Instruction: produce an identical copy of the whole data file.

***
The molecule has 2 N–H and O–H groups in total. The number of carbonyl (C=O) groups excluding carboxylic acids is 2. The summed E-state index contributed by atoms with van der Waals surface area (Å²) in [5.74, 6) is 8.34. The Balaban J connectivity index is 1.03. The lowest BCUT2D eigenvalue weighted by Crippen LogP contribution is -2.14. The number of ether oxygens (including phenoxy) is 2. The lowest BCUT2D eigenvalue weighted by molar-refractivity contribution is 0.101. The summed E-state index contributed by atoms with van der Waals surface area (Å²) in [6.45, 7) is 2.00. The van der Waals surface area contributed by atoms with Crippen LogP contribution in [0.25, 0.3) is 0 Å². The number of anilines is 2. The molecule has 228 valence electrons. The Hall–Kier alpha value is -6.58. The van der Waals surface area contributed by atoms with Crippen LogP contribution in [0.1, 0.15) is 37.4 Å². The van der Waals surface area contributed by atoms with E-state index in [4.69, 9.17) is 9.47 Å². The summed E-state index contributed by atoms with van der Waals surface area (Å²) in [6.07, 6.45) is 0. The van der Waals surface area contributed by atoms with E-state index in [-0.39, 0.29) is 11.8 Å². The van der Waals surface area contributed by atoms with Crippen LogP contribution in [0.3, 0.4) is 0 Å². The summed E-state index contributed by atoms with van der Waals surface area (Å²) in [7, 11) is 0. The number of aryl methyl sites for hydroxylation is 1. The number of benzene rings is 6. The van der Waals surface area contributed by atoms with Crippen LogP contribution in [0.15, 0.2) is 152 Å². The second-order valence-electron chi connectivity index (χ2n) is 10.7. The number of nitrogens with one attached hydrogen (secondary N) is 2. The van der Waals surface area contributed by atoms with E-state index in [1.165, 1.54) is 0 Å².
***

The molecule has 2 N–H and O–H groups in total. The number of carbonyl (C=O) groups excluding carboxylic acids is 2. The summed E-state index contributed by atoms with van der Waals surface area (Å²) in [5.74, 6) is 8.34. The Balaban J connectivity index is 1.03. The lowest BCUT2D eigenvalue weighted by Crippen LogP contribution is -2.14. The number of ether oxygens (including phenoxy) is 2. The lowest BCUT2D eigenvalue weighted by molar-refractivity contribution is 0.101. The summed E-state index contributed by atoms with van der Waals surface area (Å²) in [6.45, 7) is 2.00. The van der Waals surface area contributed by atoms with Crippen LogP contribution in [0.25, 0.3) is 0 Å². The number of anilines is 2. The molecule has 228 valence electrons. The Hall–Kier alpha value is -6.58. The van der Waals surface area contributed by atoms with Crippen LogP contribution in [0.1, 0.15) is 37.4 Å². The van der Waals surface area contributed by atoms with E-state index in [4.69, 9.17) is 9.47 Å². The summed E-state index contributed by atoms with van der Waals surface area (Å²) in [6.07, 6.45) is 0. The van der Waals surface area contributed by atoms with E-state index in [-0.39, 0.29) is 11.8 Å². The van der Waals surface area contributed by atoms with Crippen LogP contribution in [0.3, 0.4) is 0 Å². The summed E-state index contributed by atoms with van der Waals surface area (Å²) in [7, 11) is 0. The number of aryl methyl sites for hydroxylation is 1. The number of benzene rings is 6. The van der Waals surface area contributed by atoms with Crippen LogP contribution in [0.15, 0.2) is 152 Å². The second-order valence-electron chi connectivity index (χ2n) is 10.7. The number of nitrogens with one attached hydrogen (secondary N) is 2. The van der Waals surface area contributed by atoms with E-state index in [1.165, 1.54) is 0 Å².